LONDON — New research from behavioural science experts suggests that the “shy Tory” effect some pollsters have reported in previous elections is growing, with a growing embarrassment factor attached to identifying as a Conservative voter.
As a result, the firm is warning that most of the polling ahead of Thursday’s general election on Thursday has underestimated the number of people likely to vote Conservative.
In a survey carried out by research consultancy Decision Technology (Dectech), only 26% of Brits said they plan to vote for a Conservative candidate on Thursday.
However, when using a counting technique that protects anonymity, that figure rises to 31%. This gives an “embarrassment factor” of 1.16 times, which is higher than the 1.11 times seen at the 2015 general election when the same experiment was carried out.
After most major pollsters failed to predict the Conservative majority in 2015, Peter Kellner, chairman of polling firm YouGov, suggested that “shy Tories” could explain the margin of error. The theory goes that Labour support had been significantly overstated because it was seen as more socially acceptable to indicate support for a left-of-centre party.
A subsequent report published by British Polling Council and the Market Research Society argued that there was only “trivial” evidence of “shy Tory” factors in 2015, and said polling error was incorrect for other reasons, most importantly unrepresentative samples.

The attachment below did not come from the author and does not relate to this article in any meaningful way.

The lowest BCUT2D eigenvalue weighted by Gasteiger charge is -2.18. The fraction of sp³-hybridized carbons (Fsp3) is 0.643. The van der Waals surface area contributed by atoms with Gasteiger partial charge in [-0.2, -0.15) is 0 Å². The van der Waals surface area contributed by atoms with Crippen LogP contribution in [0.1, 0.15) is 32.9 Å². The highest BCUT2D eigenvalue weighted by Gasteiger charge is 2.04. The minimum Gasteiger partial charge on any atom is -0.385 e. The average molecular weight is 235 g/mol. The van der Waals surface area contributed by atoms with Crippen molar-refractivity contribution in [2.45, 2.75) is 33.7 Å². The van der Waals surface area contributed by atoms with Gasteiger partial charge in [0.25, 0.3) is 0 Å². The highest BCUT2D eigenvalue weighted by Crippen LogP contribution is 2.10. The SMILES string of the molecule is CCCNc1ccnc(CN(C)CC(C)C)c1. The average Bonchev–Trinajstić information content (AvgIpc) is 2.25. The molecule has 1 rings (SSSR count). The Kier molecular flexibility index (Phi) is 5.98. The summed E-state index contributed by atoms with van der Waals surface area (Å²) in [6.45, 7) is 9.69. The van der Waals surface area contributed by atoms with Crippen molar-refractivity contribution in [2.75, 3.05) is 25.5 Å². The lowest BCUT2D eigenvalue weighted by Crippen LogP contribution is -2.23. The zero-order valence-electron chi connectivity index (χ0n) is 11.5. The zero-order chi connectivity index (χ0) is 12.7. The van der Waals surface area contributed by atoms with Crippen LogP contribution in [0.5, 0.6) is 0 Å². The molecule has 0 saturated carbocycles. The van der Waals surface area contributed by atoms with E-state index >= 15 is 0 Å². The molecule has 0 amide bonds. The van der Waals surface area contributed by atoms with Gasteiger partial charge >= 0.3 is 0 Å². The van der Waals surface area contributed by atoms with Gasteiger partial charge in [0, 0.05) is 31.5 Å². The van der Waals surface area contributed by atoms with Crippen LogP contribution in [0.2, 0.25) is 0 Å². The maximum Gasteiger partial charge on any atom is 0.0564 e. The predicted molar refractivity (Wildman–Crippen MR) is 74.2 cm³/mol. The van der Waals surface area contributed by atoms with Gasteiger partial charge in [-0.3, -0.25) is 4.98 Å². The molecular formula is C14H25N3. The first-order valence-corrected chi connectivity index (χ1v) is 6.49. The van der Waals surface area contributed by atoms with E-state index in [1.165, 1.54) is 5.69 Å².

The report added that it “does not mean that [“shy Tory” factors] might not cause more substantial problems in the future.”
Political polling is ‘fundamentally inaccurate in its current form’
The technique which grants respondents anonymity is called the Unmatched Count Technique (UCT). It relies on the usual self-report approach that pollsters rely on but involves showing respondents a series of statements asking how many are true for them, but not which ones. This reduces the instances of lying due to social taboos while allowing measurement of the incidence rate of these taboo topics.
Dectech says the research indicates the need for pollsters to radically reform their methodologies and introduce the UCT technique to their fieldwork.
Election after election, we have seen results that ran counter to predictions from all major pollsters
Henry Stott, Dectech director, said: “Given the predictions of a landslide Tory victory when the general election was first called, some were suggesting that the taboo around voting Conservative had decreased and even speculated that we may see a ‘Shy Labour’ effect this year. But our research demonstrates that this is far from true — although there may be fewer people voting Tory than in previous years, the embarrassment factor has grown.
“Political polling is fundamentally inaccurate in its current form. Election after election, both here in the UK and overseas, we have seen surprising results that ran counter to predictions from all the major pollsters. It is clear that there are certain voting behaviours that are seen as too socially taboo to admit to in a direct survey response — even in exit polls — but are not considered so taboo that it actually changes how people vote.
“While pollsters have tried to learn lessons from the past and have made some changes to their methodologies, particularly in terms of voter sampling, they are not going far enough. Our research demonstrates that the Unmatched Count Technique could provide more accurate results. A radical overhaul is long overdue to account for people’s embarrassment when asked to self-report on their behaviour.”
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